TenThousandVisions.com

Your Shopping Cart

Shop by Category

News: About a Painting

Updates, events, & perspectives regarding the state of the arts.

Categories

What It Looked Like From Here: Tiananmen Square, June 5, 1989

By Michael DivineJune 4, 2019

In 1989, I was 13. In the second grade, we’d done drills in grammar school where we knelt against the wall of the school hallway with our heads between our knees because if an atom bomb fell then that was, apparently, the best position to be in (ha! as if) because the Russians were at war with the United States but it wasn’t an actual war it was a Cold War and that the threat of nuclear war loomed large in everyone’s minds. China was an even bigger mysterious behemoth.  

But by the late 80s it seems that tide was turning and in China, students and thinkers and others wanted real change and they organized themselves and rallied in Tiananmen Square. By May of 1989, 300,000 people had rallied in the square. A reasonably detailed and fact based account can be found HERE on Wikipedia.   But I remember on June 5th, this man, unmoving, who stood before a line of tanks with red stars on them. I remember the sensation as if a veil of fear were about to be lifted. I remember that the crowds of people were students. I was a student. They were young. I too was young.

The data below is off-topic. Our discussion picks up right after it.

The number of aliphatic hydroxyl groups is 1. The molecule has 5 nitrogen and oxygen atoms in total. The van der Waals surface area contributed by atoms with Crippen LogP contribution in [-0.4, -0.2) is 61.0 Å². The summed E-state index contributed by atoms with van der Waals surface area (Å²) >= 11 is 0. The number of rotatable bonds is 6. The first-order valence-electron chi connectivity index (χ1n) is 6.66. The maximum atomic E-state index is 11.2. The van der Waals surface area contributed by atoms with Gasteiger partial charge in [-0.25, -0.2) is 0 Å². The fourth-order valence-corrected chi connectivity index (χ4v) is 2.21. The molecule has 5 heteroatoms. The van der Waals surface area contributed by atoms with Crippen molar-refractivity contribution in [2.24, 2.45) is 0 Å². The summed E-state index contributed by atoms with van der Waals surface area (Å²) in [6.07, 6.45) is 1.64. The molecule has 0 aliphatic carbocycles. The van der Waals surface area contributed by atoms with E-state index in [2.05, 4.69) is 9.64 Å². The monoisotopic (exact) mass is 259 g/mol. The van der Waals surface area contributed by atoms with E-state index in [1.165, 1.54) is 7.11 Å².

You have to understand, in 1989, the world was on the brink of change. A few months later the Berlin Wall fell. A couple of years later, the USSR became the independent state of Russia and a bunch of other independent countries (the independence of which is debatable, at the very least)   That Spring of 1989, there were protests in China. China did not budge. By some accounts, thousands of people died and the real history of it – and the people who will never be heard from again – is far more sordid and nuanced than I can write here.  

But the world held its collective breath for that moment with that one man.